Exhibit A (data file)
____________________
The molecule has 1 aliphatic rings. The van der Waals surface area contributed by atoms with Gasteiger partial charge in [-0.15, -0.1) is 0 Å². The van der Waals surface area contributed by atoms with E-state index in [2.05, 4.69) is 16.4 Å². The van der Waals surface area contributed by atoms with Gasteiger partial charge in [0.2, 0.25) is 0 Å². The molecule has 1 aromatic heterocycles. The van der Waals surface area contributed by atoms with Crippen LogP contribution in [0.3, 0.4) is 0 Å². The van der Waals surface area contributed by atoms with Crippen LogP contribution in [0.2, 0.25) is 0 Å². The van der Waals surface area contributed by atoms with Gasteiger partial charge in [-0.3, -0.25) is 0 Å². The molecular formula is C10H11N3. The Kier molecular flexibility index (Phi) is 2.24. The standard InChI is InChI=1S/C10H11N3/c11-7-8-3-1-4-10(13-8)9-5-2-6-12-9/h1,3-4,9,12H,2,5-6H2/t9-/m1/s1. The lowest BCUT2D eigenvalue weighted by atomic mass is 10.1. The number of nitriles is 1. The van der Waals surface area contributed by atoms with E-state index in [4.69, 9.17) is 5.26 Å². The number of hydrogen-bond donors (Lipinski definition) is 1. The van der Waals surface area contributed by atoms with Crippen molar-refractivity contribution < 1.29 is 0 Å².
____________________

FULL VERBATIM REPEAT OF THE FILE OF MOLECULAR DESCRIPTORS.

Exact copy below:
The molecule has 1 aliphatic rings. The van der Waals surface area contributed by atoms with Gasteiger partial charge in [-0.15, -0.1) is 0 Å². The van der Waals surface area contributed by atoms with E-state index in [2.05, 4.69) is 16.4 Å². The van der Waals surface area contributed by atoms with Gasteiger partial charge in [0.2, 0.25) is 0 Å². The molecule has 1 aromatic heterocycles. The van der Waals surface area contributed by atoms with Crippen LogP contribution in [0.3, 0.4) is 0 Å². The van der Waals surface area contributed by atoms with Crippen LogP contribution in [0.2, 0.25) is 0 Å². The van der Waals surface area contributed by atoms with Gasteiger partial charge in [-0.3, -0.25) is 0 Å². The molecular formula is C10H11N3. The Kier molecular flexibility index (Phi) is 2.24. The standard InChI is InChI=1S/C10H11N3/c11-7-8-3-1-4-10(13-8)9-5-2-6-12-9/h1,3-4,9,12H,2,5-6H2/t9-/m1/s1. The lowest BCUT2D eigenvalue weighted by atomic mass is 10.1. The number of nitriles is 1. The van der Waals surface area contributed by atoms with E-state index in [4.69, 9.17) is 5.26 Å². The number of hydrogen-bond donors (Lipinski definition) is 1. The van der Waals surface area contributed by atoms with Crippen molar-refractivity contribution < 1.29 is 0 Å².